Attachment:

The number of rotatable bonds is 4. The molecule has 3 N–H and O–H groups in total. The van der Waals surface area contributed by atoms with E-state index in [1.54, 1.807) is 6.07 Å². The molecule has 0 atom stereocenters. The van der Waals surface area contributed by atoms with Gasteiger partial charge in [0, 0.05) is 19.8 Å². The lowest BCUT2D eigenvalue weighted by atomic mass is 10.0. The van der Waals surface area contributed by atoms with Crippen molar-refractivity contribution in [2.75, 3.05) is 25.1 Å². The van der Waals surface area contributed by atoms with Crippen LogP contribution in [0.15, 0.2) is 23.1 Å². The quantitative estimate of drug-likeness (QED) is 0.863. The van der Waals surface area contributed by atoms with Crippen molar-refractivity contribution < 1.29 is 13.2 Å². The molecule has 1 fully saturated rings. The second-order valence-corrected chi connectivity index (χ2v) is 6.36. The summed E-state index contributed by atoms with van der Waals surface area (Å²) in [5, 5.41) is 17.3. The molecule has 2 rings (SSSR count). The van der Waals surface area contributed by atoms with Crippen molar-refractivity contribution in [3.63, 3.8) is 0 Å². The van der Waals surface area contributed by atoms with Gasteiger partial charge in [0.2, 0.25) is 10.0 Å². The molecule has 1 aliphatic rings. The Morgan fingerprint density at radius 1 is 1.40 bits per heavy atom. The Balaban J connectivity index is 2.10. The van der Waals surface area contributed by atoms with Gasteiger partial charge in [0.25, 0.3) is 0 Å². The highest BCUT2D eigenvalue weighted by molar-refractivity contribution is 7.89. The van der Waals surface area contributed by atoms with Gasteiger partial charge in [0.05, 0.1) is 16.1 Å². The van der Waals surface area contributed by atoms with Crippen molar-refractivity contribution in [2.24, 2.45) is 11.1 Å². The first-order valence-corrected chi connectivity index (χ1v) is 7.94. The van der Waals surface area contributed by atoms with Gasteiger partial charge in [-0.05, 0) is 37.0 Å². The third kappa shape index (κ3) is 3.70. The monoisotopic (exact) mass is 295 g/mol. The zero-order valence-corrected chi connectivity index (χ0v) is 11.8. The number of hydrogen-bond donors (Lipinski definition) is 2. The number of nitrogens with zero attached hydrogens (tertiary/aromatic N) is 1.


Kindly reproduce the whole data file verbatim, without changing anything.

The number of rotatable bonds is 4. The molecule has 3 N–H and O–H groups in total. The van der Waals surface area contributed by atoms with E-state index in [1.54, 1.807) is 6.07 Å². The molecule has 0 atom stereocenters. The van der Waals surface area contributed by atoms with Gasteiger partial charge in [0, 0.05) is 19.8 Å². The lowest BCUT2D eigenvalue weighted by atomic mass is 10.0. The van der Waals surface area contributed by atoms with Crippen molar-refractivity contribution in [2.75, 3.05) is 25.1 Å². The van der Waals surface area contributed by atoms with Crippen LogP contribution in [0.15, 0.2) is 23.1 Å². The quantitative estimate of drug-likeness (QED) is 0.863. The van der Waals surface area contributed by atoms with Crippen molar-refractivity contribution < 1.29 is 13.2 Å². The molecule has 1 fully saturated rings. The second-order valence-corrected chi connectivity index (χ2v) is 6.36. The summed E-state index contributed by atoms with van der Waals surface area (Å²) in [5, 5.41) is 17.3. The molecule has 2 rings (SSSR count). The van der Waals surface area contributed by atoms with Crippen molar-refractivity contribution in [3.63, 3.8) is 0 Å². The van der Waals surface area contributed by atoms with Gasteiger partial charge in [0.2, 0.25) is 10.0 Å². The molecule has 1 aliphatic rings. The Morgan fingerprint density at radius 1 is 1.40 bits per heavy atom. The Balaban J connectivity index is 2.10. The van der Waals surface area contributed by atoms with Gasteiger partial charge in [0.25, 0.3) is 0 Å². The highest BCUT2D eigenvalue weighted by molar-refractivity contribution is 7.89. The van der Waals surface area contributed by atoms with Gasteiger partial charge in [0.05, 0.1) is 16.1 Å². The van der Waals surface area contributed by atoms with Crippen molar-refractivity contribution in [2.24, 2.45) is 11.1 Å². The first-order valence-corrected chi connectivity index (χ1v) is 7.94. The van der Waals surface area contributed by atoms with Gasteiger partial charge in [-0.05, 0) is 37.0 Å². The third kappa shape index (κ3) is 3.70. The monoisotopic (exact) mass is 295 g/mol. The zero-order valence-corrected chi connectivity index (χ0v) is 11.8. The number of hydrogen-bond donors (Lipinski definition) is 2. The number of nitrogens with zero attached hydrogens (tertiary/aromatic N) is 1.